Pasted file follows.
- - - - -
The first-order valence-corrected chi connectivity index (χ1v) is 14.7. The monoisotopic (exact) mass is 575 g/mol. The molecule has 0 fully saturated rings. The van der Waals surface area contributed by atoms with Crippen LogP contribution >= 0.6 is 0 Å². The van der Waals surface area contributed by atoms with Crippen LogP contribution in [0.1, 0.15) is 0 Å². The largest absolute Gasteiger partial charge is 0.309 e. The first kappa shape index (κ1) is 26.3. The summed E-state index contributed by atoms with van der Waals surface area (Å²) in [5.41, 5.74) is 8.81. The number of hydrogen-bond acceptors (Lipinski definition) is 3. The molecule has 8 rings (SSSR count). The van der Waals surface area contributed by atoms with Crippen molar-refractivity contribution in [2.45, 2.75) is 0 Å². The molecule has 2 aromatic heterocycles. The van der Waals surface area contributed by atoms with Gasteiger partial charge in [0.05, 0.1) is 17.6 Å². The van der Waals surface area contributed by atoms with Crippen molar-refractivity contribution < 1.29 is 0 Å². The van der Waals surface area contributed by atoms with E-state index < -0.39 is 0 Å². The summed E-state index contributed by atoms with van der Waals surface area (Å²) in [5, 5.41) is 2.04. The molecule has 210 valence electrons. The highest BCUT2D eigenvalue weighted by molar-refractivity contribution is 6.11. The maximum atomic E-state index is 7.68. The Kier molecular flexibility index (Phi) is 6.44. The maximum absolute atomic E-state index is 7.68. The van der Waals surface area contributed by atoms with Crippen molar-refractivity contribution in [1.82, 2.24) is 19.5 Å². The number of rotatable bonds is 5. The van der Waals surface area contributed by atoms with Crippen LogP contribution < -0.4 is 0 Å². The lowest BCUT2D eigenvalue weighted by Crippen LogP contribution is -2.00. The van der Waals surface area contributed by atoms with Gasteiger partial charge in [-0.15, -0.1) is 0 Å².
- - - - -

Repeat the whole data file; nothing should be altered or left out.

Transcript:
The first-order valence-corrected chi connectivity index (χ1v) is 14.7. The monoisotopic (exact) mass is 575 g/mol. The molecule has 0 fully saturated rings. The van der Waals surface area contributed by atoms with Crippen LogP contribution >= 0.6 is 0 Å². The van der Waals surface area contributed by atoms with Crippen LogP contribution in [0.1, 0.15) is 0 Å². The largest absolute Gasteiger partial charge is 0.309 e. The first kappa shape index (κ1) is 26.3. The summed E-state index contributed by atoms with van der Waals surface area (Å²) in [5.41, 5.74) is 8.81. The number of hydrogen-bond acceptors (Lipinski definition) is 3. The molecule has 8 rings (SSSR count). The van der Waals surface area contributed by atoms with Crippen molar-refractivity contribution in [2.45, 2.75) is 0 Å². The molecule has 2 aromatic heterocycles. The van der Waals surface area contributed by atoms with Gasteiger partial charge in [0.05, 0.1) is 17.6 Å². The van der Waals surface area contributed by atoms with Crippen molar-refractivity contribution < 1.29 is 0 Å². The van der Waals surface area contributed by atoms with E-state index < -0.39 is 0 Å². The summed E-state index contributed by atoms with van der Waals surface area (Å²) in [5, 5.41) is 2.04. The molecule has 210 valence electrons. The highest BCUT2D eigenvalue weighted by molar-refractivity contribution is 6.11. The maximum atomic E-state index is 7.68. The Kier molecular flexibility index (Phi) is 6.44. The maximum absolute atomic E-state index is 7.68. The van der Waals surface area contributed by atoms with Crippen molar-refractivity contribution in [1.82, 2.24) is 19.5 Å². The number of rotatable bonds is 5. The van der Waals surface area contributed by atoms with Crippen LogP contribution < -0.4 is 0 Å². The lowest BCUT2D eigenvalue weighted by Crippen LogP contribution is -2.00. The van der Waals surface area contributed by atoms with Gasteiger partial charge in [-0.15, -0.1) is 0 Å².